There has never been a war between two democracies. It would seem as though, that when people represent themselves through a government of the people, and leaders have terms, leaders never equate themselves with the state (Which is what made Trump so dangerous. On China, Trump said, “They were so nice to me.” As if he was the United States) It is almost impossible for one nation’s people as a whole, to hate another’s, as a whole, and thus there is no such concept as a war between democracies. Obviously, that doesn’t mean that a democracy will not declare war on a dictator or vice versa.
No, late last night, early morning in Ukraine, Putin, and Putin alone, ordered Russian forces into Ukraine.
At one point, when Putin was first elected, Russia seemed destined for democracy itself, Gorbachov, Yeltsin, Putin… Putin was elected in a relatively clean election and then slowly began to do away with this democracy stuff. Medvedev was a four-year placeholder and everyone knew it, Obama once asked Medvedev to get a message to “President Putin.” And then Putin again, who had the Russian constitution changed such that it allows him to be president for life so long as he’s… reelected. They hold elections in Russia, they simply don’t mean anything, a lesson the United States would do well to keep in mind. Putin is the leader for life. This is Putin’s war.
Putin has three to four reasons to invade Ukraine, one of which is that he cannot have a viable, new, strengthening, democracy right on his southern border. Democracy, so close to home, represents as big a threat to Putin as the United States military. Ukraine also allows the most paranoid country on Earth, Russia, access to blue water ports through the Black Sea, something a relatively landlocked country treasures. Vanity is playing a role, Putin wants to return to the glory days of the Soviet Union. But have no doubt, this is Putin, not Russia’s, war.
Updates, via Politico and MSNBC Live
First, an MSNBC report occurring as this sentence is written, is taking place from a city twenty miles from the border and it is dead silent, the streets empty. It is possible that, for strategic reasons, Ukraine will not oppose the invasion itself, but that leads to full military occupation, one of the hardest war results to return back to normal.
“President Putin has chosen a premeditated war that will bring a catastrophic loss of life and human suffering. Russia alone is responsible for the death and destruction this attack will bring, and the United States and its Allies and partners will respond in a united and decisive way. The world will hold Russia accountable.”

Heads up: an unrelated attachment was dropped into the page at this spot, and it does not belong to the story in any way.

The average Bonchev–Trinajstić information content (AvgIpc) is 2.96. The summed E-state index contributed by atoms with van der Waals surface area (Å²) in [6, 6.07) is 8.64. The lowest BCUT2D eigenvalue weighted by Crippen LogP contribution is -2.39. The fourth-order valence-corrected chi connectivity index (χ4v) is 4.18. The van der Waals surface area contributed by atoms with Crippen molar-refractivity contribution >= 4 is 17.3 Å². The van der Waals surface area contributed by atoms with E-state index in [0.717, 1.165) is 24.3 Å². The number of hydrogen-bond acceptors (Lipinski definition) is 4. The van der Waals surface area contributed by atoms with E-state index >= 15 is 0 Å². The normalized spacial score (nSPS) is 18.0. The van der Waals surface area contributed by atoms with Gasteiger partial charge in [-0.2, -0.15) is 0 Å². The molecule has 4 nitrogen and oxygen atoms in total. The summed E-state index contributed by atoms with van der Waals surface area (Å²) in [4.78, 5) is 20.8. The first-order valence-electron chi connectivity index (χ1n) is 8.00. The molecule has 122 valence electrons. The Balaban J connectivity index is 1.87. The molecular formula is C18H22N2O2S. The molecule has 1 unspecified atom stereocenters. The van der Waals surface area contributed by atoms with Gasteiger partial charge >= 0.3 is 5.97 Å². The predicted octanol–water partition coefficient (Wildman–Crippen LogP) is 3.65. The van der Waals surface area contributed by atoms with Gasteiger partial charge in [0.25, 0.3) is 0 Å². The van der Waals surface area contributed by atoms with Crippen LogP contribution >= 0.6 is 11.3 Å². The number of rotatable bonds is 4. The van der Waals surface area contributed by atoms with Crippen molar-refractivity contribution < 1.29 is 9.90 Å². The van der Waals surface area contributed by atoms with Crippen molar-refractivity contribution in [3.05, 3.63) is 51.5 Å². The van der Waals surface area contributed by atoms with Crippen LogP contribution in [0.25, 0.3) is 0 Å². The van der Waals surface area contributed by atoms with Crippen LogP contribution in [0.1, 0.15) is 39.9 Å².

And yet right now there is no indication that the Ukrainian military plans a massive defensive counterattack. It is possible that Zelensky, weighing the options, has determined that he will preserve Ukrainian lives (and his military), and hope that international pressure defends Ukraine.
Possible Broadening of War:
Biden has promised that no American troops will be involved in the fight for Ukraine, but if the war spills into Latvia or another NATO country, America is obligated to come to their defense.
There is no indication that Putin wants to test NATO’s resolve. One of Putin’s goals, according to Politico, is to weaken NATO. If anything, it has strengthened NATO, renewing its energy, reminding it as to why it exists, solidifying its resolve.
From an American Point of View, Some Unity:
The ranking GOP members of the House Foreign Affairs, Armed Services and Intelligence committees released a statement that was free of casting any blame on Biden:
“The last few hours have laid bare for the world to witness the true evil that is Vladimir Putin,” said Reps. MICHAEL MCCAUL (R-Texas), MIKE ROGERS (R-Ala.) and MIKE TURNER (R-Ohio). “Today, we stand resolute with the Ukrainian people and resolve to provide them with the tools they need to withstand and repel this unprovoked attack. Every drop of Ukrainian and Russian blood spilled in this conflict is on Putin’s hands, and his alone.”
And so it stands. It was always clear that if Putin resolved to invade Ukraine he would succeed, the question was the loss of life and critical infrastructure. Given the lack of a fierce defense, so far, Zelensky might be making a shrewd move, keeping his trained military alive, along with saving the lives of countless civilians, hoping that crippling sanctions imposed by the rest of the world will eventually dissuade Russia, while also keeping Ukraine’s infrastructure mostly intact, it may be Zelensky that is making the smarter move.
We know he is not alone. He leads a democracy and democracies tend to protect each other.
Jason Miciak is a political writer, features writer, author, and attorney. He is originally from Canada but grew up in the Pacific Northwest as a dual Canadian-American citizen, which he grows increasingly thankful for every day. He now enjoys life as a single dad, writing from the beaches of the Gulf Coast, getting advice from his beloved daughter and teammate. He is very much the dreamy mystic that cannot add and loves dogs more than most people. He also likes studying cooking, theoretical physics, cosmology, and quantum mechanics. He likes pizza.
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